Domestic Violence Awareness: Financial Abuse is Domestic Violence

‘My Husband Never Let Me Spend More than $200 a Month on Food’

One woman shares her story of financial abuse, an all-too-common form of domestic violence.

 October 17, 2016

Domestic Violence Awareness: Financial Violence        


Financial Violence: 4 Signs to Watch for in a New Relationship



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Most people think of domestic or intimate partner violence in physical terms, however there are other recognizable forms of abuse that can be predictors of the potential for physical violence in a relationship. These forms of abuse include verbal, emotional, and financial violence.

Recognizing these predictive patterns of behavior early while still getting to know someone is critical in avoiding abusive relationships. As a personal finance journalist, educator, and the co-creator of Grown Zone Relationship Education, I am passionate about teaching people what they need to know to protect themselves, in their pursuit of healthy intimate relationships.

Because a person’s relationship with money is often a reflection of a person’s sense of self-esteem, power, and control, signs of a financial abuser can actually be spotted relatively early on in relationships, long before physical abuse even becomes apparent. Unfortunately, because of our reluctance to address financial habits and behaviors in relationships, typically acts of financial violence are overlooked or dismissed.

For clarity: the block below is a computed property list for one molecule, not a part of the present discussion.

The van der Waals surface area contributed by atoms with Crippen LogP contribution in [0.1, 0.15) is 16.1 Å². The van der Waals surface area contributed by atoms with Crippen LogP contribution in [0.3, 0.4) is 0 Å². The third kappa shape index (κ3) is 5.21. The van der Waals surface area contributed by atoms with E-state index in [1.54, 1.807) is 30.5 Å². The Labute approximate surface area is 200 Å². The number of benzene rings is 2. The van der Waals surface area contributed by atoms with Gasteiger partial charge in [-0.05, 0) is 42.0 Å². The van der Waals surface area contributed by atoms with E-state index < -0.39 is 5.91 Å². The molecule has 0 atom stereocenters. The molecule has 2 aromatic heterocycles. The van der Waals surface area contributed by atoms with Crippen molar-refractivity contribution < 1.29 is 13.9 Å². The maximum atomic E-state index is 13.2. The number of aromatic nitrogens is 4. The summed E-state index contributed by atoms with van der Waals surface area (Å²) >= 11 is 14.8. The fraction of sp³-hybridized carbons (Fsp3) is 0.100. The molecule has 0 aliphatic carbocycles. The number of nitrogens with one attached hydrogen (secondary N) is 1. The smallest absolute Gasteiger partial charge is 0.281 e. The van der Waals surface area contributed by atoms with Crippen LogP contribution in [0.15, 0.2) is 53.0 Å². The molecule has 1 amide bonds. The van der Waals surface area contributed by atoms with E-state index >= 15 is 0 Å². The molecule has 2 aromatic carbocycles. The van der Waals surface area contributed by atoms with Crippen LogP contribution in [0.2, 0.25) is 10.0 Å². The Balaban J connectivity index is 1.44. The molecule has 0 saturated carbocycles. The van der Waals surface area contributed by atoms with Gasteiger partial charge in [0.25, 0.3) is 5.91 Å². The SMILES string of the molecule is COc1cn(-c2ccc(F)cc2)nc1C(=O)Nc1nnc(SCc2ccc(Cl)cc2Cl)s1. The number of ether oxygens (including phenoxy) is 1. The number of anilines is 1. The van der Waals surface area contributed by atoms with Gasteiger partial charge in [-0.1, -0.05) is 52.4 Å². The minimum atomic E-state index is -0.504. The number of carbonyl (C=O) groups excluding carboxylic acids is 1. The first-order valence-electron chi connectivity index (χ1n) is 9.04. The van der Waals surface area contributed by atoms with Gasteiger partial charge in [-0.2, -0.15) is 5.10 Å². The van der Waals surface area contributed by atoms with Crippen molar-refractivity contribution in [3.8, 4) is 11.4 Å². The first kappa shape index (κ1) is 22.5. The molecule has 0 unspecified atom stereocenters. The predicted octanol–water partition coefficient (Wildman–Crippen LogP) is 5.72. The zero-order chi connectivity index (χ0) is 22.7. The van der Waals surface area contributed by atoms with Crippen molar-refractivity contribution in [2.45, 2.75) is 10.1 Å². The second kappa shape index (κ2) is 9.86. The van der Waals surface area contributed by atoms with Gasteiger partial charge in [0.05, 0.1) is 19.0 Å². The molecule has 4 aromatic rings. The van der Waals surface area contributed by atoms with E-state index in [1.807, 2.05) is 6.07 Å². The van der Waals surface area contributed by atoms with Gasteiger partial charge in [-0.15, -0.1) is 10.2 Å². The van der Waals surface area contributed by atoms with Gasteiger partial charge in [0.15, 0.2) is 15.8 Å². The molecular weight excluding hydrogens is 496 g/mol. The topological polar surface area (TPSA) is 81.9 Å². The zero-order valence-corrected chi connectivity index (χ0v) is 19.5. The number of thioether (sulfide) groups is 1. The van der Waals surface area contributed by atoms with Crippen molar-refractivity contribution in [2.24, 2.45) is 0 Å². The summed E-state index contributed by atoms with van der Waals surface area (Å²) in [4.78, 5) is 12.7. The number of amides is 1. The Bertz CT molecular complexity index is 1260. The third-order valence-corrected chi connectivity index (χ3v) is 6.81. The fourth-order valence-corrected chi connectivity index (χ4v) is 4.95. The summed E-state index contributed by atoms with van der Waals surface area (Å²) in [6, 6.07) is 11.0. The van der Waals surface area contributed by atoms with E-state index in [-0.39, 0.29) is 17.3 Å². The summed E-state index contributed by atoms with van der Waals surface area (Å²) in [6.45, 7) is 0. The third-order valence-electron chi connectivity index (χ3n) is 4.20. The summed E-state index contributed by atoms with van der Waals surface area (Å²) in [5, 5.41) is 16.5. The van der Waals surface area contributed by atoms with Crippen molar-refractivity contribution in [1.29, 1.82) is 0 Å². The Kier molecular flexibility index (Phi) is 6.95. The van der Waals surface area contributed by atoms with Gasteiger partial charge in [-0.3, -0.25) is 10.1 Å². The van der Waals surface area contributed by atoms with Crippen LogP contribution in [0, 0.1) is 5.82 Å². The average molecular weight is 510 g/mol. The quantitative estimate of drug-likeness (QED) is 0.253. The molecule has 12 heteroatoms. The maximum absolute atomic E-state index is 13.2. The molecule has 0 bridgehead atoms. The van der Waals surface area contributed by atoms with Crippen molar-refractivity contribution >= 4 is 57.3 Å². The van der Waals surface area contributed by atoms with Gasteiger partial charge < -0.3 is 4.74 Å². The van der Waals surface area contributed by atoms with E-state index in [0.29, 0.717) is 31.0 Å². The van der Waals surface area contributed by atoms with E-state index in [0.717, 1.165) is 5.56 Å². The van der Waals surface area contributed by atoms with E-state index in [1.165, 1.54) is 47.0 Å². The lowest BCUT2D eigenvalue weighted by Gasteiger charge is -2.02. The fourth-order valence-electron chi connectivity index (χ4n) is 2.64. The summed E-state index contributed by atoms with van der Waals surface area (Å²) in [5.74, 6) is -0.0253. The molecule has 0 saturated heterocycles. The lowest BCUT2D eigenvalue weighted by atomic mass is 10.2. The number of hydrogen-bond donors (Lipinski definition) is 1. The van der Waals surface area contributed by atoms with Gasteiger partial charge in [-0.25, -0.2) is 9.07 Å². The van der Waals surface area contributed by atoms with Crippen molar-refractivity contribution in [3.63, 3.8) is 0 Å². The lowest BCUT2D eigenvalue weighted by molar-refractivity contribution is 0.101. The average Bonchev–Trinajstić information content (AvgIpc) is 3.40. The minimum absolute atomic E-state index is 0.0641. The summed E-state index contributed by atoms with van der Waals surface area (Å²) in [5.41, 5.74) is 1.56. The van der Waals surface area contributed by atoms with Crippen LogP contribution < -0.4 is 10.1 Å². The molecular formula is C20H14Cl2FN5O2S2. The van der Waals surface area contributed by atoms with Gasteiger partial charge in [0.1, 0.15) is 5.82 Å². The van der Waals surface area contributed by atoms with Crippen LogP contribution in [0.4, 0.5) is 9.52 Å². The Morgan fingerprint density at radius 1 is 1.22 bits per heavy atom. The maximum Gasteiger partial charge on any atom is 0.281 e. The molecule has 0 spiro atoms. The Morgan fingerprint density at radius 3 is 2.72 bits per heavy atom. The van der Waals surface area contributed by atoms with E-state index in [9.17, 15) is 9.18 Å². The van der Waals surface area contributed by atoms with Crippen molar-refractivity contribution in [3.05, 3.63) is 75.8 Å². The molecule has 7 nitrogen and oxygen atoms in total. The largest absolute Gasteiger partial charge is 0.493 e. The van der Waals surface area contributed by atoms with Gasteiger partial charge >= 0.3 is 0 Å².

Protecting your finances—as well as your emotional health and physical safety—means vigilantly watching for signs of financially abusive behaviors in a relationship.

Examples of such abuse include the following:

  1. Your partner attempts to read your mail, go through your purse, or otherwise gain access to your money and/or personal financial information without your knowledge or consent, or over your objections. In the beginning, they may insist that they are “just playing” or that they are doing it to get a rise out of you. Don’t be fooled—they are not playing.
  2. They engage in behaviors that undermine your ability to get a job, start a business, or that put the job or business you have at risk. It could begin with always calling when they know you have an important meeting, or showing up at your job or at a business lunch unannounced.
  3. They exhibit “Jekyll and Hyde” personas, demonstrating financial generosity in front of other people, but vindictiveness when the two of you are alone. For example, on a double date at an expensive restaurant, he or she may insist that you may order whatever you want on the menu. Then later, while driving you home, they may angrily accuse you of taking advantage of their generosity and insist that you owe them. This usually means you are expected to acquiesce to anything they demands of you, including sex.
  4. They constantly press you to grant financial favors, such as extending loans and paying their bills, and they react angrily or maliciously when you don’t. Punishment for your failure to grant requests could range from withering verbal attacks to destruction of your property.